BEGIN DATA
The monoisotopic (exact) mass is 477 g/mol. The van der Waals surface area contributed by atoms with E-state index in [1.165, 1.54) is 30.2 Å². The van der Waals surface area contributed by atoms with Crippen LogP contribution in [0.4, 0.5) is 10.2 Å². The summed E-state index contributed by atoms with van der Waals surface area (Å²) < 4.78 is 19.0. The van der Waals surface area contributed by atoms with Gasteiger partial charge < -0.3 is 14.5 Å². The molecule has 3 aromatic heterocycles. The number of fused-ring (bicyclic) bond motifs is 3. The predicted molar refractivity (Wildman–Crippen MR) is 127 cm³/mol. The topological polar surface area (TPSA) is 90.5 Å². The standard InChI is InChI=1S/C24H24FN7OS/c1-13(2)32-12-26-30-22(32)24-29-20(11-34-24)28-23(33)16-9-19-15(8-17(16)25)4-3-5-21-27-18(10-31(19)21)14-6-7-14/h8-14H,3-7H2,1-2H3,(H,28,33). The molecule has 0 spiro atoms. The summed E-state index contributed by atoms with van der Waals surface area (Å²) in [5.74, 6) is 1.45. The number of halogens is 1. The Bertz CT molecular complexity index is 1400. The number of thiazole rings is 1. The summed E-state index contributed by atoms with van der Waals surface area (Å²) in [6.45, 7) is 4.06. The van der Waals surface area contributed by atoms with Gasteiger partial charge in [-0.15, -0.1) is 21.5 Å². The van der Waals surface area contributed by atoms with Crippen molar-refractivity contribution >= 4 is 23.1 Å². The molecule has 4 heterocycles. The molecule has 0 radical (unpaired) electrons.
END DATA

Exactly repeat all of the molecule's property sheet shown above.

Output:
The monoisotopic (exact) mass is 477 g/mol. The van der Waals surface area contributed by atoms with E-state index in [1.165, 1.54) is 30.2 Å². The van der Waals surface area contributed by atoms with Crippen LogP contribution in [0.4, 0.5) is 10.2 Å². The summed E-state index contributed by atoms with van der Waals surface area (Å²) < 4.78 is 19.0. The van der Waals surface area contributed by atoms with Gasteiger partial charge < -0.3 is 14.5 Å². The molecule has 3 aromatic heterocycles. The number of fused-ring (bicyclic) bond motifs is 3. The predicted molar refractivity (Wildman–Crippen MR) is 127 cm³/mol. The topological polar surface area (TPSA) is 90.5 Å². The standard InChI is InChI=1S/C24H24FN7OS/c1-13(2)32-12-26-30-22(32)24-29-20(11-34-24)28-23(33)16-9-19-15(8-17(16)25)4-3-5-21-27-18(10-31(19)21)14-6-7-14/h8-14H,3-7H2,1-2H3,(H,28,33). The molecule has 0 spiro atoms. The summed E-state index contributed by atoms with van der Waals surface area (Å²) in [5.74, 6) is 1.45. The number of halogens is 1. The Bertz CT molecular complexity index is 1400. The number of thiazole rings is 1. The summed E-state index contributed by atoms with van der Waals surface area (Å²) in [6.45, 7) is 4.06. The van der Waals surface area contributed by atoms with Gasteiger partial charge in [-0.15, -0.1) is 21.5 Å². The van der Waals surface area contributed by atoms with Crippen molar-refractivity contribution >= 4 is 23.1 Å². The molecule has 4 heterocycles. The molecule has 0 radical (unpaired) electrons.